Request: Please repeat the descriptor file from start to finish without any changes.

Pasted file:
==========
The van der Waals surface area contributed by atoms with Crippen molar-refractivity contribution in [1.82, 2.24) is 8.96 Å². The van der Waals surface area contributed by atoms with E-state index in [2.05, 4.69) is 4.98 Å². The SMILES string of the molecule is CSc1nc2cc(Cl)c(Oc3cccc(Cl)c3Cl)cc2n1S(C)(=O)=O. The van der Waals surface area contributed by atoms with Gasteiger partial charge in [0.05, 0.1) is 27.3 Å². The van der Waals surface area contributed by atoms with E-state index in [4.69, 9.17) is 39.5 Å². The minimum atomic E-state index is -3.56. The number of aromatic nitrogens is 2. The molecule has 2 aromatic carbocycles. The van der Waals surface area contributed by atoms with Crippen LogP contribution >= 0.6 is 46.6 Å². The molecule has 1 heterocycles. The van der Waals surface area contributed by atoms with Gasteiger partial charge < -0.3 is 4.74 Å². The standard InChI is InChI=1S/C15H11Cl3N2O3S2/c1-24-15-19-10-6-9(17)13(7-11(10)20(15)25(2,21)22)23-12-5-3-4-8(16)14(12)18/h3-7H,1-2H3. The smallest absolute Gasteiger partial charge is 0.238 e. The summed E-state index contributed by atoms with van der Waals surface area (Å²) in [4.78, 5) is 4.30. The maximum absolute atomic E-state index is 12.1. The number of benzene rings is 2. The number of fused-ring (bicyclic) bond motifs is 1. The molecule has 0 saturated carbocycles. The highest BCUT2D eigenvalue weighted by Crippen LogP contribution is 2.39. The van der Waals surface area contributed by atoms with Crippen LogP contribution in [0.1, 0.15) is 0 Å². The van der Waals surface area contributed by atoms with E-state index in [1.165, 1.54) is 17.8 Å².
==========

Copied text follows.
The van der Waals surface area contributed by atoms with Crippen molar-refractivity contribution in [1.82, 2.24) is 8.96 Å². The van der Waals surface area contributed by atoms with E-state index in [2.05, 4.69) is 4.98 Å². The SMILES string of the molecule is CSc1nc2cc(Cl)c(Oc3cccc(Cl)c3Cl)cc2n1S(C)(=O)=O. The van der Waals surface area contributed by atoms with Gasteiger partial charge in [0.05, 0.1) is 27.3 Å². The van der Waals surface area contributed by atoms with E-state index in [4.69, 9.17) is 39.5 Å². The minimum atomic E-state index is -3.56. The number of aromatic nitrogens is 2. The molecule has 2 aromatic carbocycles. The van der Waals surface area contributed by atoms with Crippen LogP contribution >= 0.6 is 46.6 Å². The molecule has 1 heterocycles. The van der Waals surface area contributed by atoms with Gasteiger partial charge < -0.3 is 4.74 Å². The standard InChI is InChI=1S/C15H11Cl3N2O3S2/c1-24-15-19-10-6-9(17)13(7-11(10)20(15)25(2,21)22)23-12-5-3-4-8(16)14(12)18/h3-7H,1-2H3. The smallest absolute Gasteiger partial charge is 0.238 e. The summed E-state index contributed by atoms with van der Waals surface area (Å²) in [4.78, 5) is 4.30. The maximum absolute atomic E-state index is 12.1. The number of benzene rings is 2. The number of fused-ring (bicyclic) bond motifs is 1. The molecule has 0 saturated carbocycles. The highest BCUT2D eigenvalue weighted by Crippen LogP contribution is 2.39. The van der Waals surface area contributed by atoms with Crippen LogP contribution in [0.1, 0.15) is 0 Å². The van der Waals surface area contributed by atoms with E-state index in [1.165, 1.54) is 17.8 Å².